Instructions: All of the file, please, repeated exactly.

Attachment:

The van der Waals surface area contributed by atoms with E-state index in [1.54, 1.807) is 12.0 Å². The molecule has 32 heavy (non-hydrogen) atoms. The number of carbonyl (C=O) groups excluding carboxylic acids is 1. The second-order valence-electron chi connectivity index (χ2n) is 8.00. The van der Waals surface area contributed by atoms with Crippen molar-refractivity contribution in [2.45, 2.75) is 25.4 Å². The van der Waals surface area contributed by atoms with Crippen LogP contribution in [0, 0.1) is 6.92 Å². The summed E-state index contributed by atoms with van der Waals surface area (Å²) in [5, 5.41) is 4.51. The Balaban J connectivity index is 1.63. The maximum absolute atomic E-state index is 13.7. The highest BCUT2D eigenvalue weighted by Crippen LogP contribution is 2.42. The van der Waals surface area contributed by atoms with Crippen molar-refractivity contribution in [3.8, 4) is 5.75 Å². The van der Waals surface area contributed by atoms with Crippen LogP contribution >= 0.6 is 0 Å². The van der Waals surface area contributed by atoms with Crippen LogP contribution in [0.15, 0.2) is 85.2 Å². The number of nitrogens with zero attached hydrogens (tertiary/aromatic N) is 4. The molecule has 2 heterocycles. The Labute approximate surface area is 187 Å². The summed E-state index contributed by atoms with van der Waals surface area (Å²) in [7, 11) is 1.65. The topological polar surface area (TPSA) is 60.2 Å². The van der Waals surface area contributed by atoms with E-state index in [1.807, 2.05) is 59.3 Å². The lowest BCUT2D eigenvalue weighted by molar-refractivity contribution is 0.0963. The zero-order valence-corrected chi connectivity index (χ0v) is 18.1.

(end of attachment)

The van der Waals surface area contributed by atoms with E-state index in [1.54, 1.807) is 12.0 Å². The molecule has 32 heavy (non-hydrogen) atoms. The number of carbonyl (C=O) groups excluding carboxylic acids is 1. The second-order valence-electron chi connectivity index (χ2n) is 8.00. The van der Waals surface area contributed by atoms with Crippen molar-refractivity contribution in [2.45, 2.75) is 25.4 Å². The van der Waals surface area contributed by atoms with Crippen LogP contribution in [0, 0.1) is 6.92 Å². The summed E-state index contributed by atoms with van der Waals surface area (Å²) in [5, 5.41) is 4.51. The Balaban J connectivity index is 1.63. The maximum absolute atomic E-state index is 13.7. The highest BCUT2D eigenvalue weighted by Crippen LogP contribution is 2.42. The van der Waals surface area contributed by atoms with Crippen molar-refractivity contribution in [3.8, 4) is 5.75 Å². The van der Waals surface area contributed by atoms with Crippen LogP contribution >= 0.6 is 0 Å². The van der Waals surface area contributed by atoms with Crippen LogP contribution in [0.15, 0.2) is 85.2 Å². The number of nitrogens with zero attached hydrogens (tertiary/aromatic N) is 4. The molecule has 2 heterocycles. The Labute approximate surface area is 187 Å². The summed E-state index contributed by atoms with van der Waals surface area (Å²) in [7, 11) is 1.65. The topological polar surface area (TPSA) is 60.2 Å². The van der Waals surface area contributed by atoms with E-state index in [1.807, 2.05) is 59.3 Å². The lowest BCUT2D eigenvalue weighted by molar-refractivity contribution is 0.0963. The zero-order valence-corrected chi connectivity index (χ0v) is 18.1.